In the words of Gollancz: "The Path of Anger" is one of the most hotly anticipated fantasy debuts this year – not only for us, either! This book is going to be a real international event, with simultaneous publication planned with Bragelonne in France , Heyne in Germany, Planeta in Spain and Mynx in Holland. It’s going to be amazing.
Dun-Cadal has been drinking his life away for years. Betrayed by his friends - who turned their back on their ideals in favour of a new republic - and grief stricken at the loss of his apprentice, who saved his life on the battlefield and whom he trained as a knight in exchange, he's done with politics, with adventure, and with people.But people aren't finished with him - not yet. Viola is a young historian looking for the last Emperor's sword, and her search not only brings her to Dun-Cadal, it's also going to embroil them both in a series of assassinations. Because Dun-Cadal's turncoat friends are being murdered, one by one...by someone who kills in the unmistakable style of an Imperial assassin...
The Path of Anger is something of an old-school fantasy novel: big on events and plot, less so on characterisation. Two parallel plotlines dominate: the events of the present where a series of assassinations draws out the past sins of the victims, and flashback sequences between ten and thirteen years previously where a rebellion against imperial oppression in a marshland settlement grows into a full-scale revolution that ends up overthrowing the empire. The circumstances behind this form the main crux of the story, and while the significance of the titular book and sword is brought up late in the tale, their link to events is more than tangential and the mythology behind their creation is an intriguing one.A Bitter Draft:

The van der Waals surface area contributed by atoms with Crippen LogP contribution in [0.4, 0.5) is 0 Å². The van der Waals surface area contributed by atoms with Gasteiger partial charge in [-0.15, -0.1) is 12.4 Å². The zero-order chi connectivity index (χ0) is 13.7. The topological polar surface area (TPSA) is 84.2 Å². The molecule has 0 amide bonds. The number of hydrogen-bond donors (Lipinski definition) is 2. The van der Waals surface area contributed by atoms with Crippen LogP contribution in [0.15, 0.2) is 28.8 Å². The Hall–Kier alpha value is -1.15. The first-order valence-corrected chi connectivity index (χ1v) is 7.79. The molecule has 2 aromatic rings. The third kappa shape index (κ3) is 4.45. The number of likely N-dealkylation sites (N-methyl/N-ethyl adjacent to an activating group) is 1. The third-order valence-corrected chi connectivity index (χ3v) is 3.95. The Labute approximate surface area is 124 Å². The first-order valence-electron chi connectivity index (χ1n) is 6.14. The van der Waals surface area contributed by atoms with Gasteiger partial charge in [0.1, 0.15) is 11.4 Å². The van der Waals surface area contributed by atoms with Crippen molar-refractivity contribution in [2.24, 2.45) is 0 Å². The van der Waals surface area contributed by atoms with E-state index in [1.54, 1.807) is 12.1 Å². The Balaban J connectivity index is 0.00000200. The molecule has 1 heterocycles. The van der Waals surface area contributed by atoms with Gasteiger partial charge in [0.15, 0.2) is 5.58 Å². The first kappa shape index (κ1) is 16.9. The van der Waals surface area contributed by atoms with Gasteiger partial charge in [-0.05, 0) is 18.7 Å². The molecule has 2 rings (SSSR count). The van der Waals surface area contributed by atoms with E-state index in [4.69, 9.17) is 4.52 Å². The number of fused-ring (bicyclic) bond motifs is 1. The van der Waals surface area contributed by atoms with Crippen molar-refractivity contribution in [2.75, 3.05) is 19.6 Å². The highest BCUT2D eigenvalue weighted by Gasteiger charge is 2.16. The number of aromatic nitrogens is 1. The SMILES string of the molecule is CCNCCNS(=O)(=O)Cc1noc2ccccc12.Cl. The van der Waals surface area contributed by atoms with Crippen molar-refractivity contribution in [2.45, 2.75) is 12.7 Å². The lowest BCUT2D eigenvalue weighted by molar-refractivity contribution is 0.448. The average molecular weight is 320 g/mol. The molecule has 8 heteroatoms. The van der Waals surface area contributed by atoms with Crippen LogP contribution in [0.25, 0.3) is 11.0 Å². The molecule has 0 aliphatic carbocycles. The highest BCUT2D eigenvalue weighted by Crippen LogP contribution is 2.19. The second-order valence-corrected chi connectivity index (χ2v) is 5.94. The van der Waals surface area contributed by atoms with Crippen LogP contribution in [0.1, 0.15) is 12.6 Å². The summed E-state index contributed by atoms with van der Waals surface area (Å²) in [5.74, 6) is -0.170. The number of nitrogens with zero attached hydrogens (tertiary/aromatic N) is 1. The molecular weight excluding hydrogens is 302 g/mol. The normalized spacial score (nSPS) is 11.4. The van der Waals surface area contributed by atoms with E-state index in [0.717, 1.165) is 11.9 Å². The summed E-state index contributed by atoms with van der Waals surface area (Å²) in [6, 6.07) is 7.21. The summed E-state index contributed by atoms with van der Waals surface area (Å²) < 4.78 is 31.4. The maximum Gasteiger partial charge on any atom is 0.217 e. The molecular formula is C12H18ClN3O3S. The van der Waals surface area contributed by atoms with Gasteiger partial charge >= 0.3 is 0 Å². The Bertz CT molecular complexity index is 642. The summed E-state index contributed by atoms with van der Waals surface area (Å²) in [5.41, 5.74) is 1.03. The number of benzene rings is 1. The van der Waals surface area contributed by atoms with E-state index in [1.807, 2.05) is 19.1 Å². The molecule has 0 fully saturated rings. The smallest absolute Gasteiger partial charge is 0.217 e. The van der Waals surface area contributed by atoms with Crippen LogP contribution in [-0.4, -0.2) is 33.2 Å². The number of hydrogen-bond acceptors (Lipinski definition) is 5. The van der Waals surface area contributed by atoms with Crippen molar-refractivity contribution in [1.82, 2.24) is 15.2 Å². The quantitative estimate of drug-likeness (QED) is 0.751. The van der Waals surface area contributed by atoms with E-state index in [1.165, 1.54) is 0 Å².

It seems to be a trend in recent fantasy novels for authors to use flashbacks in one way or another. Personally I think that, however interesting the flashback may be, it almost always detracts from the pacing of the present story. While most, if not all of the novels that utilize flashbacks separate them by chapter, Antoine Rouaud weaves the flashbacks into the story mid-paragraph. Whether they’re dreams or stories being told, they’re masterfully woven into the story in a way that does not detract from the pacing of the present story at all; the narrative flow is likely better than anything I’ve read this year. While most of the credit goes to Rouaud in writing the story, credit must be given to Tom Clegg, the translator. Many translated novels suffer from bumps in the translation that hinder the narrative in some way – Clegg’s translation is superb.The Bad:
Fantasy Book Critic:
While I had some quibbles about the plot especially about the wedding at the end which really didn't make sense at least as our current understanding of the position of the respective characters in the world of the series, the main drawback is the almost complete lack of world building which leads to the novel reading as characters acting in theater with props, very well done for what is, but in contemporary top tier secondary world fantasy, we need more, namely a sense of the world beyond a few cliches.SciFiNow:
It’s the tale of a grizzled old veteran, named Dun-Cadal, who’s frittered his life away for the past number of years. He’s a grumpy old git, but to be fair, he’s been through a lot, and lost people. Rouard casts him in a sympathetic light, as he’s at least somewhat multi-faceted and three dimensional, though sometimes to the detriment of other characters who aren’t anywhere near as fleshed out.The Ugly:
Other than protagonists Dun-Cadal and Frog, very little effort is made to develop characters, even the nominal antagonist whose introduction as such is a little jarring. It’s a common (and often valid) criticism of fantasy that its female characters are little more than plot devices, and this is sadly no exception.The Verdict:
The book was released late October and there are hardly any reviews out there, but this "hotly anticipated fantasy debut" so far seems to be getting a fairly luke warm reception. Major gripes being lack of world building and poor secondary characterisation. On the positive side, all the reviewers said they'll be reading the next book.
To help you decide you can read the first three chapters HERE.